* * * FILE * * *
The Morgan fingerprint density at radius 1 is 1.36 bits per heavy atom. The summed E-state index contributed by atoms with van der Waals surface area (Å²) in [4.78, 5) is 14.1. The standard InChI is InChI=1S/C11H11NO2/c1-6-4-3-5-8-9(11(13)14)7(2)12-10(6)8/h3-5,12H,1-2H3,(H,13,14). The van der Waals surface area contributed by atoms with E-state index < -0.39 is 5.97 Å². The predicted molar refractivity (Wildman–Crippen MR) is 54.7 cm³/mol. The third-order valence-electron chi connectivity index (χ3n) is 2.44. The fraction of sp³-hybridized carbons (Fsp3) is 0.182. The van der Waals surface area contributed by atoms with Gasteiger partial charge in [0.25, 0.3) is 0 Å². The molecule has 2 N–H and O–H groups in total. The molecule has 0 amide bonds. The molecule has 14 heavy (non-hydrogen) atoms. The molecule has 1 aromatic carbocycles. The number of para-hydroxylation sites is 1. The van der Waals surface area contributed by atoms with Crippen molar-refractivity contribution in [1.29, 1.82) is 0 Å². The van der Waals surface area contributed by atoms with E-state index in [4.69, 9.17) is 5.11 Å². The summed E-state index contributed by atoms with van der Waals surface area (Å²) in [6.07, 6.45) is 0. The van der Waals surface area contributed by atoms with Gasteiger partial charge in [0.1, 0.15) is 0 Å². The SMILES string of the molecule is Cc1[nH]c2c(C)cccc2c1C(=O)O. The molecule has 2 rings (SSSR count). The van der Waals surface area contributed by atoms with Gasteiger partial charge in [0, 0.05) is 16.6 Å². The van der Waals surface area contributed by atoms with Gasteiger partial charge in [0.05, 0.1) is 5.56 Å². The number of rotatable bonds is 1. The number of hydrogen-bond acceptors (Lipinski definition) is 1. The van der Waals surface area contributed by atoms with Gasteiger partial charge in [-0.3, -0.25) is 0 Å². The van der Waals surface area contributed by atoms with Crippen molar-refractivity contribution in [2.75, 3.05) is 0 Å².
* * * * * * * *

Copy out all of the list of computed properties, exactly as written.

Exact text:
The Morgan fingerprint density at radius 1 is 1.36 bits per heavy atom. The summed E-state index contributed by atoms with van der Waals surface area (Å²) in [4.78, 5) is 14.1. The standard InChI is InChI=1S/C11H11NO2/c1-6-4-3-5-8-9(11(13)14)7(2)12-10(6)8/h3-5,12H,1-2H3,(H,13,14). The van der Waals surface area contributed by atoms with E-state index < -0.39 is 5.97 Å². The predicted molar refractivity (Wildman–Crippen MR) is 54.7 cm³/mol. The third-order valence-electron chi connectivity index (χ3n) is 2.44. The fraction of sp³-hybridized carbons (Fsp3) is 0.182. The van der Waals surface area contributed by atoms with Gasteiger partial charge in [0.25, 0.3) is 0 Å². The molecule has 2 N–H and O–H groups in total. The molecule has 0 amide bonds. The molecule has 14 heavy (non-hydrogen) atoms. The molecule has 1 aromatic carbocycles. The number of para-hydroxylation sites is 1. The van der Waals surface area contributed by atoms with Crippen molar-refractivity contribution in [1.29, 1.82) is 0 Å². The van der Waals surface area contributed by atoms with E-state index in [4.69, 9.17) is 5.11 Å². The summed E-state index contributed by atoms with van der Waals surface area (Å²) in [6.07, 6.45) is 0. The van der Waals surface area contributed by atoms with Gasteiger partial charge in [0.1, 0.15) is 0 Å². The SMILES string of the molecule is Cc1[nH]c2c(C)cccc2c1C(=O)O. The molecule has 2 rings (SSSR count). The van der Waals surface area contributed by atoms with Gasteiger partial charge in [0, 0.05) is 16.6 Å². The van der Waals surface area contributed by atoms with Gasteiger partial charge in [0.05, 0.1) is 5.56 Å². The number of rotatable bonds is 1. The number of hydrogen-bond acceptors (Lipinski definition) is 1. The van der Waals surface area contributed by atoms with Gasteiger partial charge in [-0.3, -0.25) is 0 Å². The van der Waals surface area contributed by atoms with Crippen molar-refractivity contribution in [2.75, 3.05) is 0 Å².